Kris Bryant suffered a sprained ankle Sunday when he lunged for first base and found his foot slipping off the wet surface of the hard bag. His cleat caught in the soft dirt several inches beyond first and he rolled over his right foot with his full weight coming down on it. Initial x-rays were negative for a fracture and MRI results revealed a Grade 2 sprain, so it’s reasonable to assume Bryant will miss the rest of the season.
The situation was eerily similar to when Bryce Harper slipped on first base late in the 2017 season, coming away with a bone bruise in his right knee. It’s amazing that’s all he suffered, as anyone who saw it swore he’d torn his ACL.
Bryant and Harper don’t just share a hometown, they also have the same agent. That would be Scott Boras, who isn’t going to remain silent when it comes to the health — not to mention the potential earning power — of his clients.
“What have they done since Harper? The answer is: nothing,” Boras said Monday, per Gordon Wittenmyer of the Chicago Sun-Times. “They’re focused on other factors, economic factors, all things relating to how they can administer the game, and yet the safety of players and resolution of this issue has gone without any attention.
“The integrity of our game is going to damaged when the safety of players is not at the forefront, and Major League Baseball has dropped the ball on the wet bag subject.”
For whatever reason, the league has not felt compelled to move to a softer bag that would surely mitigate the dangers of a hard, slippery surface. Since these injuries aren’t very common, there’s really no impetus for action. I’d honestly be in favor of them moving to a softball bag with an orange extension that cuts down on collisions and is not as unyielding.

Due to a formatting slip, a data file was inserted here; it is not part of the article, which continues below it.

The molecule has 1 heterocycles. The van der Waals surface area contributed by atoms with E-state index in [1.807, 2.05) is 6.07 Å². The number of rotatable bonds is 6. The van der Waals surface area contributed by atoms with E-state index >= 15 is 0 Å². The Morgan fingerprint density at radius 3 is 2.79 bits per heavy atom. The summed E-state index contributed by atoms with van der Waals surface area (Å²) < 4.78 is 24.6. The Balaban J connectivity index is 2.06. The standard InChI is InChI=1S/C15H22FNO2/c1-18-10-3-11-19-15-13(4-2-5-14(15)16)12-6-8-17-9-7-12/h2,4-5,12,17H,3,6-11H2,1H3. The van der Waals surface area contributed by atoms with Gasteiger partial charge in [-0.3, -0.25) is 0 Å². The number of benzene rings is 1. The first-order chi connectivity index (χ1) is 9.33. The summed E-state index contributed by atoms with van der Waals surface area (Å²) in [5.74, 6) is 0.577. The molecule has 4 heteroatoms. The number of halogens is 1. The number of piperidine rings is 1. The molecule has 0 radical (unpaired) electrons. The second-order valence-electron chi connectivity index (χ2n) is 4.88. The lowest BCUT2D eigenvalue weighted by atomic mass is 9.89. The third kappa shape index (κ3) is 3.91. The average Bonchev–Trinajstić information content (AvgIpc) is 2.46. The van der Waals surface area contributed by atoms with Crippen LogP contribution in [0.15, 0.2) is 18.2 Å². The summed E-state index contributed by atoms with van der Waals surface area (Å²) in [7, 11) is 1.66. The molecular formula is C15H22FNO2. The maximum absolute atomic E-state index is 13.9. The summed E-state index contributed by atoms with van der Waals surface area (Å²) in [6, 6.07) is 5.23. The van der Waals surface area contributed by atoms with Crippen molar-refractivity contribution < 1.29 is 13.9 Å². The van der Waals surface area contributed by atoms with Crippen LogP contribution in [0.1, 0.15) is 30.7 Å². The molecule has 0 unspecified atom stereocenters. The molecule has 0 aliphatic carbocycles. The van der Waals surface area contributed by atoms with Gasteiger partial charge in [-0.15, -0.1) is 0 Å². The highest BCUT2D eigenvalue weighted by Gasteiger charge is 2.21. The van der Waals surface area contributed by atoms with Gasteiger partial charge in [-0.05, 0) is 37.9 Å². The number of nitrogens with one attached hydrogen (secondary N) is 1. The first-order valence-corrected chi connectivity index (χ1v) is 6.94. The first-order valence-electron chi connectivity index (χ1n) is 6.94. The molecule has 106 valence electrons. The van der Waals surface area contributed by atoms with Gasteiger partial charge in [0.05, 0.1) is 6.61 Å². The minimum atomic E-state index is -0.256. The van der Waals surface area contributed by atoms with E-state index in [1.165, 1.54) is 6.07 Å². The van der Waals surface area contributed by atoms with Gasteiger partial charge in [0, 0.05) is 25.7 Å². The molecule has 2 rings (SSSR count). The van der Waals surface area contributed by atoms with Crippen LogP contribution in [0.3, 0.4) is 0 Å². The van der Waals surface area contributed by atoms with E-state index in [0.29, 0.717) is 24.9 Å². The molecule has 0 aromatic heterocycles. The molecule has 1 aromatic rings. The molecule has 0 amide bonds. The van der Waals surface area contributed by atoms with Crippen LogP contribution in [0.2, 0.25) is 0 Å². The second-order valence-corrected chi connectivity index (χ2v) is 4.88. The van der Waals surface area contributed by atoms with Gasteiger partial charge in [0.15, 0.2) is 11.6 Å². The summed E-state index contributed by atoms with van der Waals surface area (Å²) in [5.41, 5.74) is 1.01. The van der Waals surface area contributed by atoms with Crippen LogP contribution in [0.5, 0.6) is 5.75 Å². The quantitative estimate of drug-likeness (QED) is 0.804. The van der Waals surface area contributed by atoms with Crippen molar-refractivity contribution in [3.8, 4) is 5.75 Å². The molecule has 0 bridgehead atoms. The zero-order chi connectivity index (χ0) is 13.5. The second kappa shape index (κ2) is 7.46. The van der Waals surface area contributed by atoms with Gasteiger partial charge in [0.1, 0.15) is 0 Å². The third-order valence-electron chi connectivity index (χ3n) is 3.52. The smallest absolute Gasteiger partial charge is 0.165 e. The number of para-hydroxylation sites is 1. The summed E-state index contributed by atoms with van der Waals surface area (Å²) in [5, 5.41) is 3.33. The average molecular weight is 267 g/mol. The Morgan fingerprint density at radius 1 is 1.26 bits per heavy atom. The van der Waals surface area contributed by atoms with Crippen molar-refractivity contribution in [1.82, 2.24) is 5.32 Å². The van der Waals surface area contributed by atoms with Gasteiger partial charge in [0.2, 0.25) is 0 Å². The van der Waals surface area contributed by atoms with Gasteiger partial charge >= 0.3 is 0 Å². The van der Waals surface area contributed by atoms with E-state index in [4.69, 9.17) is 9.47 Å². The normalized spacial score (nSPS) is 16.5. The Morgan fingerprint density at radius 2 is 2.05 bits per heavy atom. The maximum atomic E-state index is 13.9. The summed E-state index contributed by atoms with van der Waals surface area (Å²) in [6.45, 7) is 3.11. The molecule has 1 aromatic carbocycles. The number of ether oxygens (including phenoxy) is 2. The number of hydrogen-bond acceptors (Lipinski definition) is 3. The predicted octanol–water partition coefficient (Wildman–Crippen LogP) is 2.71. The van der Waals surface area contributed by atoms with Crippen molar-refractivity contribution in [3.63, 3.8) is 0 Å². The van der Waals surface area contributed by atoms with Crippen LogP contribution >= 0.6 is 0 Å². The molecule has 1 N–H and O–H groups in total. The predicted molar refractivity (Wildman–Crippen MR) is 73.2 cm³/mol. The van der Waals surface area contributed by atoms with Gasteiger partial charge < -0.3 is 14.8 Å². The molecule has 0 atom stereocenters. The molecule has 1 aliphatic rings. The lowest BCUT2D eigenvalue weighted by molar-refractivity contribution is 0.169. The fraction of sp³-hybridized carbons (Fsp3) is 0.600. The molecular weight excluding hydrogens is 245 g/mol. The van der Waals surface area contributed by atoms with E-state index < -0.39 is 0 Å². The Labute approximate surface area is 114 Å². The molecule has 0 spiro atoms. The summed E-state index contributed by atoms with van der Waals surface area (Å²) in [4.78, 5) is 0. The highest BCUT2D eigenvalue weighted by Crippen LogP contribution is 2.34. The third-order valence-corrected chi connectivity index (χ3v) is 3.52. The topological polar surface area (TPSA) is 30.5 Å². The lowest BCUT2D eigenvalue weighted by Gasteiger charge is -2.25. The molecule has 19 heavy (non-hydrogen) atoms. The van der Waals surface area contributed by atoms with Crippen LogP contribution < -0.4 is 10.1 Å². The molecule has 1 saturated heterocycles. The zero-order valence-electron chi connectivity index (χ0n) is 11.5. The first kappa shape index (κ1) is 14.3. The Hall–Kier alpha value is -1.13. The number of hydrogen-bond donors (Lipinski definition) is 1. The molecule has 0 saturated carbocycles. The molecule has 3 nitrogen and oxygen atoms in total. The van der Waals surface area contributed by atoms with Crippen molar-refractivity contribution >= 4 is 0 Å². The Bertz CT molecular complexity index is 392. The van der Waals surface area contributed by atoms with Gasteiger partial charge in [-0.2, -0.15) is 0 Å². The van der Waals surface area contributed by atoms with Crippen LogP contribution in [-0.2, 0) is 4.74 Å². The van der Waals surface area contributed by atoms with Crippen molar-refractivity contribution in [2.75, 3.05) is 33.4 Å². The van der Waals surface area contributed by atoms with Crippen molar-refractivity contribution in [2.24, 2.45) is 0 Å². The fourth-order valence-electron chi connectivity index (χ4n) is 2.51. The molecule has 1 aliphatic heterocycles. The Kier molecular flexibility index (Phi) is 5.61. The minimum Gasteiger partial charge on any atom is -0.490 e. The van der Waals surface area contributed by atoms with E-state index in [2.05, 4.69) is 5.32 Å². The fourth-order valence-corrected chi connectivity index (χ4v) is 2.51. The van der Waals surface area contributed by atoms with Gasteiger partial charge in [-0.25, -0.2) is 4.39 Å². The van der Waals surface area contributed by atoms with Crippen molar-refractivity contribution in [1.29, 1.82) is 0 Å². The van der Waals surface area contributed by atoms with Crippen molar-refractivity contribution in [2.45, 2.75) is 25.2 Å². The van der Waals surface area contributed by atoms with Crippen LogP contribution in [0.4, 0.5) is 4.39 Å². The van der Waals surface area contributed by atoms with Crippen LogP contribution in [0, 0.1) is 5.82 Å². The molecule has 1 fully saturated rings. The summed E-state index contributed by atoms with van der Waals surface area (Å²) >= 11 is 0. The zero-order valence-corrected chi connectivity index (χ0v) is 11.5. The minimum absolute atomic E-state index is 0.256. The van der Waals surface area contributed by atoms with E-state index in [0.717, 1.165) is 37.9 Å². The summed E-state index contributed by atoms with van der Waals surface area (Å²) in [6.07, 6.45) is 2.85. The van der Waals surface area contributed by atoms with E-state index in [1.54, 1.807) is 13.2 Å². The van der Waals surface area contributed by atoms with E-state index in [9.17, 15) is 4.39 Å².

That MLB is unconcerned with this aspect of player safety isn’t surprising, but the failure to act looms larger at a point in the season at which games are more likely to continue despite inclement weather. Because there’s little to no time to make up games, umpires are often tossing discretion out the window.
“It affects playoff races and the entire safety of players, and the integrity of the game,” Boras said. “When they are very diligent to get umpires and teams to play during rain, during precipitation, trying to get the games played.
“There’s been no discussion, no resolution, absolutely nothing done in this area except the player is to bear the burden of slippery and wet bags.”
Boras can be a blowhard whose florid rhetoric only serves to polish his own ego, but you can’t deny his hard work in the service of his clients. If you strip away the puffery, it’s easy to see that something should be done about the bases. If a simple change could eliminate injuries, even a small percentage of them in the grand scheme, isn’t it worth making?
I mean, MLB already changed the composition of the baseball to get more home runs. It only makes sense to soften the bag just a little bit to keep those hitters healthy so they can keep hitting homers.